Twelve reciprocal diallelic crosses involving four cultures of conditional mutants in chromosome 3 (in total, 24 crosses) were conducted. Each of the conditional mutations (nos. 27, 34, 46, and 55) was maintained in the heterozygote with the inversion In(3LR)Dichaete = In(3LR)71F; 85C + In(3LR)80; 84A; 93F superimposed on In(3L)69D3-E1; 70C13-D1. In the cultures of mutations, all individuals had a Dichaete phenotype. Theoretically, the offspring of two crossed cultures should comprise four phenotypic classes, namely, Dichaete males and females and Dichaete+ males and females.

2) The Response of Conditional Mutations to the Absence of the Y Chromosome in Male Genome

In the norm, a D. melanogaster male contains the Y chromosome (XY type) but also may lack it (Х0 type). The Х0 type males are sterile. The mutant sons of both types were obtained from the males carrying a conditional mutation in the X chromosome. The cross with the females C(1)DX, y w f/Y gave mutant sons XY and the cross with the females C(1)y/0, the mutant sons Х0. The shares of sons in the offspring allowed us to assess whether the presence of the Y chromosome influenced the viability of male zygote.

It is possible to obtain the mutant sons of ХY and Х0 types in another way, from the mothers carrying a conditional mutation in a heterozygous condition. Such sons were obtained by crossing the females In(1)Muller-5, wa B/+ with the y males (ХY type) and C(XY), y B/0 males (Х0 type). In this variant, the share of sons in the offspring was also determined. The data for the survival rate of the ХY and Х0 males with conditional mutations were compared to the published data on the survival of ХY and Х0 males carrying conventional mutations.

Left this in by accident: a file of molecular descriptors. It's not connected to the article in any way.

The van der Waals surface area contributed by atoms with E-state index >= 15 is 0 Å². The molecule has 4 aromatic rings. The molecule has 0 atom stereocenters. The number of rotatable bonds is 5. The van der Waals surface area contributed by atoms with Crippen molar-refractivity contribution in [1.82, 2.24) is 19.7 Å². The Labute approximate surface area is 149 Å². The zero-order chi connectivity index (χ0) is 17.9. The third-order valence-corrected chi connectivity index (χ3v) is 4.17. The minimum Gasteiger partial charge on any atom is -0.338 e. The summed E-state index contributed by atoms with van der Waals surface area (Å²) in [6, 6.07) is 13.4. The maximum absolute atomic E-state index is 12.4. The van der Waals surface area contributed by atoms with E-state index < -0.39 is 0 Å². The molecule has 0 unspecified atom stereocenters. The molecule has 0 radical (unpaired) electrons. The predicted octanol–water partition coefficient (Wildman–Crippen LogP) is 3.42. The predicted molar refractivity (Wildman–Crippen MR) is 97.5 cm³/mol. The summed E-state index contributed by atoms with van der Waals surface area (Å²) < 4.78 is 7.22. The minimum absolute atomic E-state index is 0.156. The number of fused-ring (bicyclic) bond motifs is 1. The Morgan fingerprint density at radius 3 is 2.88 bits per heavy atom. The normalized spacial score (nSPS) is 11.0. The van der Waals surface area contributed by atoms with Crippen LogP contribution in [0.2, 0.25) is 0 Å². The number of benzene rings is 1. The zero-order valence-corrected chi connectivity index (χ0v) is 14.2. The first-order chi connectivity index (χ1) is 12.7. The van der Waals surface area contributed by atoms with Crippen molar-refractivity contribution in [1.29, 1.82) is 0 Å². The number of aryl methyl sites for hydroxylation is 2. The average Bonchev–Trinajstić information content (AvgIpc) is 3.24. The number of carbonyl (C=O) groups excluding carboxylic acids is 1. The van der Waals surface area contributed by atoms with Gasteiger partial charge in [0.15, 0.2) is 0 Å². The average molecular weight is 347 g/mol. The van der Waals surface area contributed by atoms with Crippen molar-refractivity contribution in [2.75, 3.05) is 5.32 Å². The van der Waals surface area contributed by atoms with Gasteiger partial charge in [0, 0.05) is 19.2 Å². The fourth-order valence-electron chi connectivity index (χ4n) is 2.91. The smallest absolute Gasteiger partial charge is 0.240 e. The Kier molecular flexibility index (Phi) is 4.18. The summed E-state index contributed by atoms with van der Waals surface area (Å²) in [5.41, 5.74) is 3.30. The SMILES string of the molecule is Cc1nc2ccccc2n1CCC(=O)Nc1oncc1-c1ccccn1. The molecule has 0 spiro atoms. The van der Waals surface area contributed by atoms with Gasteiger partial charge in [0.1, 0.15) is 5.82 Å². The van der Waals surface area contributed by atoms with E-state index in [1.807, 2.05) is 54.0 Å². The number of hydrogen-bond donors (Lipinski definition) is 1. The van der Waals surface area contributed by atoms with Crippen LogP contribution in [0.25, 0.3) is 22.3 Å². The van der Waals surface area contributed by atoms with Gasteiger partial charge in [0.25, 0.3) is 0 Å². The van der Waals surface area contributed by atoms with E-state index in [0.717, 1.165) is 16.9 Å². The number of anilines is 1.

2.3. The Phenomenon of a Decrease in Fertility in the Carriers of a Chromosomal Rearrangement

The yield of live offspring that emerged from the eggs of the pr pk cn females fertilized by the males with the flowing genotypes was estimated: 1) In(2LR)ltm3/pr pk cn; 2) In(2LR)bwv32g/pr pk cn; 3) In(2LR)B162/pr pk cn; 4) pr pk cn/F(2L); F(2R), and 5) In(2R)40/F(2L); F(2R). The males with genotypes (1)-(3) carried autosome 2 with one of the paracentric inversions In(2LR)ltm3, In(2LR)bwv32g or In(2LR)B162 and structurally normal autosome 2. The inversions have the same boundaries: 1) In(2LR)lm3 = T(2; 4)lm3 = T(2; 3)40; 60D; 102F; 2) In(2LR)bwV32g = In(2LR)40F; 59E; and 3) In(2LR)B162 = In(2LR)36E-59D. The pr pk cn females carried structurally normal autosomes 2 with visible mutations purple, prickle, and cinnabar.

The males of the last two genotypes contained metacentric autosome 2, a normal and an inverted (In(2R)40), and two arm acrocentrics, F(2L) and F(2R), which replaced the second metacentric autosome 2. The yields of viable offspring depending on the presence of the inversion In(2R)40 = In(2R)42A-57F in male metacentric autosome 2 were compared. In order to assess the yield of imagoes from the males with acrocentrics, each male was crossed to the females of four genotypes rather than a single one. The yield of imagoes was the sum of the estimates. The procedure how the total estimate was obtained is described in detail in the paper on segregation of the D. melanogaster chromosomes carrying acrocentric autosomes [27] .